NJ Policy Perspective President: COAH Should Be Reviewed, Business Incentives Should Be Capped

July 10, 2013 | Politics
New Jersey Policy Perspective President Gordon MacInnes believes affordable housing should be reworked in New Jersey and lawmakers should consider a cap on incentives offered to attract businesses to the state.

The state Supreme Court has ruled that Gov. Chris Christie did not have the authority to abolish the Council on Affordable Housing. New Jersey Policy Perspective President Gordon MacInnes told NJ Today Managing Editor Mike Schneider that the state needs affordable housing options for residents and the court followed the law in its decision. MacInnes also discussed the issue of immigration reform and the Economic Opportunity Act, which aims to offer incentives for businesses to come and stay in New Jersey.

MacInnes said the Supreme Court’s decision about COAH wasn’t political. “I think they read the law and they handed down their decision. I think it’s probably important because governors like to take advantage of the authority in their office and sometimes they crowd the boundary and the court’s there to pull them back,” he said.

According to MacInnes, COAH hasn’t worked like its creators had hoped. “It needs to be reviewed in terms of being more effective. Certainly the issue of affordable housing has gotten more intense in New Jersey. Affordable housing is out of reach of a larger share of our population than used to be the case,” he said.

A new report has found that undocumented immigrants in New Jersey pay nearly $500 million in taxes — $58 million in income taxes, $95 million in property taxes and $323 million in sales taxes. MacInnes said the numbers don’t surprise him because undocumented immigrants come to the United States because they want a better job and a better life.

“It’s not surprising that they have some income and they have to buy things. The sales tax part of that is not at all a surprise. I think the $58 million in income tax surprises some people because you need to have Social Security or an individual tax identification number for that,” MacInnes said.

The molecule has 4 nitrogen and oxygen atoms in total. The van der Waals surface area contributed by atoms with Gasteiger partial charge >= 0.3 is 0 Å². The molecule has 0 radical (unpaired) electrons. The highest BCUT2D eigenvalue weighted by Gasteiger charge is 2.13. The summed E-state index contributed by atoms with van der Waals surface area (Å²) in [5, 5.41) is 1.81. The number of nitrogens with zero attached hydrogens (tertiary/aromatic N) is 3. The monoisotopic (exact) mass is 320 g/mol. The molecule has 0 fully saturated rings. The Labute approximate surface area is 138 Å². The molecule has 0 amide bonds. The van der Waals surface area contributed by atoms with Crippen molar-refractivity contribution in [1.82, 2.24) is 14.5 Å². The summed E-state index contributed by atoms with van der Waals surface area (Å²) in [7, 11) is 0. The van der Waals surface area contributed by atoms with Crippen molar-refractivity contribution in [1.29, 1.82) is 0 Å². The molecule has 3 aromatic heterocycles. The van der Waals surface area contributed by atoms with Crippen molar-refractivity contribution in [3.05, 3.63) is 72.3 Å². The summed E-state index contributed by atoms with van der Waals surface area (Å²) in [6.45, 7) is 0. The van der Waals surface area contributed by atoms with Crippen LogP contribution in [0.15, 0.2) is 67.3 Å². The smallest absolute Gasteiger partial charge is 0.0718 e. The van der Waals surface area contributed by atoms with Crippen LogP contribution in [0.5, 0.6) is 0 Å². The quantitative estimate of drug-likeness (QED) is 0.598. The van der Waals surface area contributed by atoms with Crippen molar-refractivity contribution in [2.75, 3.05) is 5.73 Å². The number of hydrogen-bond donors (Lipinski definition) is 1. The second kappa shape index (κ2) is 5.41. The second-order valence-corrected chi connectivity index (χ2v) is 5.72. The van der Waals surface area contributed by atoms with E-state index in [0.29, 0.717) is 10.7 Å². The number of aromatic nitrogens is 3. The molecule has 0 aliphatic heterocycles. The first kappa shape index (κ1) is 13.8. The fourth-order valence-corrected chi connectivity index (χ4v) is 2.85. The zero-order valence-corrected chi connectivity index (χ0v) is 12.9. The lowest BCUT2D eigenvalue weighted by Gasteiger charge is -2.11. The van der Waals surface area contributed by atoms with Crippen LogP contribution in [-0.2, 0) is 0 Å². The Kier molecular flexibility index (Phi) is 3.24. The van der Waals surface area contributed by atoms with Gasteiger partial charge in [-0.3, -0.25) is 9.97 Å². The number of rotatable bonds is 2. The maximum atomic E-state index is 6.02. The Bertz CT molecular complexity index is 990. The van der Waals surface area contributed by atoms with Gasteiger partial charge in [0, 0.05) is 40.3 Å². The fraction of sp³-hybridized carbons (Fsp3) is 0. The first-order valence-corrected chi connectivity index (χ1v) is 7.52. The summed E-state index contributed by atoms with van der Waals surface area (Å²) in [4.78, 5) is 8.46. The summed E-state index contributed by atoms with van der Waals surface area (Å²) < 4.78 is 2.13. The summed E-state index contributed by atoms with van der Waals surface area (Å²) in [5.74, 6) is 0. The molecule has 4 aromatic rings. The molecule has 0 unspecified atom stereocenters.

MacInnes has been quoted as saying if immigration reform passes and President Barack Obama signs it, New Jersey stands to gain $81 million. He explained that since people being paid under the table would be paid legally, they would pay taxes.

Some groups like the Heritage Foundation say undocumented immigrants use more services than they pay for, saying for every $10,000 they pay in taxes, they use $25,000 in services.

“If you include the fact that the children of undocumented residents are entitled to a public education, yes we invest a lot in them, which sort of raises the question why don’t we continue that investment through college as we do for everybody else who resides here? But I don’t believe, I don’t think that these are leaches in our society,” MacInnes said. “I think they’re contributors by and large.”

MacInnes has been critical of the Economic Opportunity Act, which offers incentives for businesses to come and stay in New Jersey. While he supports incentives to retain businesses, since surrounding states Pennsylvania, New York and Connecticut have them, he doesn’t believe the incentives are doing enough for New Jersey.

“We’ve moved it from using it primarily to attract jobs from other states into New Jersey to moving jobs around in New Jersey. This bill, which started as a pretty sensible effort to simplify and to consolidate all of these incentive programs, now has blown up with lots of last minute amendments that are obviously aimed at specific projects,” MacInnes said.

Some have said Senate President Steve Sweeney has been using his clout to get more help for businesses in southern New Jersey. “Certainly the bonus that is given to businesses located in certain counties constitutes help for South Jersey that should be available frankly to everybody who’s starting a business or growing a business or moving a business to New Jersey,” MacInnes said.

MacInnes said he would put a cap on the incentives. “If there’s no cap, then the review of competing applications would be, ‘Hey what’s to lose? We’ll just approve everybody because we can keep doing it.’ If you have a cap, then you say, ‘Let’s be careful. Let’s pick the best applications.’ And I think that that’s the problem with this bill,” he said.